Presumptive Patriotism, the United States’ Greatest Blindspot

The unquestioned assumption that some groups are more “patriotic” leads to dangerous security risks.

A self-identified member of the Patriot movement flies an upside-down U.S. flag in Olympia, Washington, on Feb. 6.
A self-identified member of the Patriot movement flies an upside-down U.S. flag in Olympia, Washington, on Feb. 6. Nathan Howard/Getty Images

Jan. 6 was a day like no other in U.S. history. And naturally, the gut reaction to such an emotionally charged and traumatic event is to sensationalize certain details. The media, for its part, has been increasingly fixated on the reasoning behind the violent mob attack—and deservedly so—but the problem is that such analysis has led commentators to overlook the most alarming aspect of the calamity: a blind spot in the United States’ national defense strategy. Individuals within the country’s domestic security apparatus have shown they possess some tendency to fall prey to presumptive patriotism—a vulnerability the country’s enemies may well exploit.

Presumptive patriotism—the unquestioned belief that an individual or particular group will behave honorably as a show of patriotism—makes sense if concepts such as honor, fairness, and duty were all uncontested. However, in the United States, these concepts are subject to fierce debate.

Recent discussions concerning duty and privilege have placed a spotlight on what seems to be law enforcement’s affinity toward people who are assumed to share common values with many officers. If people who intend to break the law are perceived to be merely engaging in patriotic acts, it seems, then officers’ perception of duty and their ability to conduct a proper threat analysis are changed. Stated simply, presumptive patriotism clouds their judgment. This might explain why, on Jan. 6, some Capitol Police officers were derelict in their duty and others even appeared congenial toward the rioters.

Some lawmakers have since forcefully condemned the acts of that day, as well as the ignominious law enforcement response. However, it is difficult to assess whether those congressional leaders fully recognize the United States’ true weakness. Granted, Sen. Lindsey Graham’s initial statement warned that foreign terrorists could have easily seized on the moment and “blown the building up.” Yet it is telling that he also chose to deflect toward foreign terrorists, implicitly suggesting that American citizens could not have seized on the moment. Even though statistical data of violent attacks shows that domestic extremists are as deadly a threat—if not more so.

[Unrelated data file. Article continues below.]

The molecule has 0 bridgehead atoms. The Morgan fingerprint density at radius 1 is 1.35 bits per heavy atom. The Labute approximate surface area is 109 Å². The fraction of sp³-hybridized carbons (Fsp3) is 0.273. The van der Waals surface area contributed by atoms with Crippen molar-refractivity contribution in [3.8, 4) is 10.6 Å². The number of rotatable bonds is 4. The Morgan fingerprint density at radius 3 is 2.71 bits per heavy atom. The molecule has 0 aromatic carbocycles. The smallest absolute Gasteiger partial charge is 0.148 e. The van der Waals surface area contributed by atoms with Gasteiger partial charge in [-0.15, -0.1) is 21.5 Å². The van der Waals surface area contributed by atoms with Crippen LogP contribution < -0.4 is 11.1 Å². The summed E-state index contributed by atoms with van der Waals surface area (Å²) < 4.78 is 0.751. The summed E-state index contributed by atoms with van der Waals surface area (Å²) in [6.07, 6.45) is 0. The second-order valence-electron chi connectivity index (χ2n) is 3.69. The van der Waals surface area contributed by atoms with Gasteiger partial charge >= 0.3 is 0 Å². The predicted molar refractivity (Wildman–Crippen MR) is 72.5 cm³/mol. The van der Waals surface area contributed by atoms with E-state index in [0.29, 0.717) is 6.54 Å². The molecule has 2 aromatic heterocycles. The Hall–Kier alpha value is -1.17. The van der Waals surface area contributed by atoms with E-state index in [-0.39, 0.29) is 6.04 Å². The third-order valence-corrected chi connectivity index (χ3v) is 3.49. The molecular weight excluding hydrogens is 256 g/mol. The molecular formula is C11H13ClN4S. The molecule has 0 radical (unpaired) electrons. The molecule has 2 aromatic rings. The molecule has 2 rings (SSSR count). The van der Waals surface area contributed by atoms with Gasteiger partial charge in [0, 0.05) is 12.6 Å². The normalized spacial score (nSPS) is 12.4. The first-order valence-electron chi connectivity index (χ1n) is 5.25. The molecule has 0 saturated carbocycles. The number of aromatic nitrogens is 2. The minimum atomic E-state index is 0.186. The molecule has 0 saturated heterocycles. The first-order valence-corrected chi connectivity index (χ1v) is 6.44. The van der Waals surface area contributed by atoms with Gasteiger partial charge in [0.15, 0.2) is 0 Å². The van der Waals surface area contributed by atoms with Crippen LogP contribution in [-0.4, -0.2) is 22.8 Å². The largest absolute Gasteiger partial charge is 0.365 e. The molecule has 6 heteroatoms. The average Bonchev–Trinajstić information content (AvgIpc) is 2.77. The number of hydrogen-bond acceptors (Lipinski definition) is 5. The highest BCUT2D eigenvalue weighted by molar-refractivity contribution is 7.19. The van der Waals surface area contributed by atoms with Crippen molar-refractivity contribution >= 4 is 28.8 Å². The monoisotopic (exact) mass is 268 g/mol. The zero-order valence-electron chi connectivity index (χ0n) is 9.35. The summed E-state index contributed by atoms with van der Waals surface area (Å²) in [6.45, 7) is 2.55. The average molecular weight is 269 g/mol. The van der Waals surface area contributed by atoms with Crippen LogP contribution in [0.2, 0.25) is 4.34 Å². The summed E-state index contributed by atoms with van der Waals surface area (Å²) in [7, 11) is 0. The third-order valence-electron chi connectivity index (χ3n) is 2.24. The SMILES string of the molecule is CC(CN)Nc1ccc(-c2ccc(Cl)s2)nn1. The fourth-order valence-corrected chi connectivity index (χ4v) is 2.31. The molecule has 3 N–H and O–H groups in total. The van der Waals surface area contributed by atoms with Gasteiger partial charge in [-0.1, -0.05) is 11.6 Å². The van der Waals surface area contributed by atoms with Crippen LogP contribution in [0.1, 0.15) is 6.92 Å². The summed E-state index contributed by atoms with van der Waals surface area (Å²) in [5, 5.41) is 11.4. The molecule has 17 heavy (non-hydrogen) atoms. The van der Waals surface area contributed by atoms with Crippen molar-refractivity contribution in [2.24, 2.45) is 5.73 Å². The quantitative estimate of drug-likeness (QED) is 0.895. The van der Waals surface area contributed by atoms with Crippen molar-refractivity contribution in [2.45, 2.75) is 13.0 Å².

Nevertheless, Graham’s statement reinforces what I have called presumptive patriotism. His statement can be interpreted in only one of two ways: Either he legitimately believes the rioters were incapable of committing such terrorist acts or, despite knowing the danger posed by the rioters, purposefully chose not to alienate supporters of Donald Trump. In either case (or some combination of the two), Graham’s statement demonstrates a major security blind spot.

There are few things cherished more within U.S. culture than patriotism. However, as history has shown, it can be extremely personal and emotionally intoxicating—potentially leading to disastrous outcomes or manipulative exploitation. For evidence of this, one has to look no further than the Confederacy, comprising soldiers who proudly proclaimed themselves to be “patriots” all the while waging a bloody war against the U.S. government—evidently unfamiliar with the idea of treason. The dangers of presumptive patriotism date even further back.

Indeed, the name Benedict Arnold has become synonymous with “traitor.” Once an American hero of the Revolutionary War, Arnold secretly negotiated with the British, attempting to leverage his insider position while offering the seizure of the U.S. military fortress at West Point. The burning question is not why Arnold sought to dishonor his oath to the United States but why the British had sought to turn Arnold into an asset. The answer is relatively straightforward: The British suspected that Arnold’s compatriots could be manipulated by his perceived loyalty to the United States.

Arnold’s plans were ultimately foiled. However, after witnessing Capitol Police officers energetically smile for pictures with violent insurrectionists, there appears to be yet a seismic opening for many modern Arnold-like figures to wreak immeasurable havoc, especially those who share this apparent affinity or may otherwise become blinded by one’s perceived loyalty to the United States.

Any one of the Jan. 6 insurrectionists could have detonated a bomb in the Capitol or, even worse, done so at the direction of one of the United States’ adversaries. Russia, China, and others continue to search for blind spots in U.S. security—and this is surely one of them.

The United States must fully accept that patriotism is susceptible to radicalization and exploitation. Officers must be equipped with modern threat assessment training and participate in more advanced implicit bias training. Leadership throughout the domestic security apparatus must also be well versed in this vulnerability. The country’s leaders likewise have to take personal responsibility for their actions in placing the United States in such a precarious position. If the United States fails to urgently address this flaw, a future 9/11-style attack is more likely to occur, not by the hands of foreign terrorists but by the very same individuals one might otherwise dub “patriots.”

Docktrel Cromartie is a former police detective and currently in his last year of studies at The George Washington University Law School.
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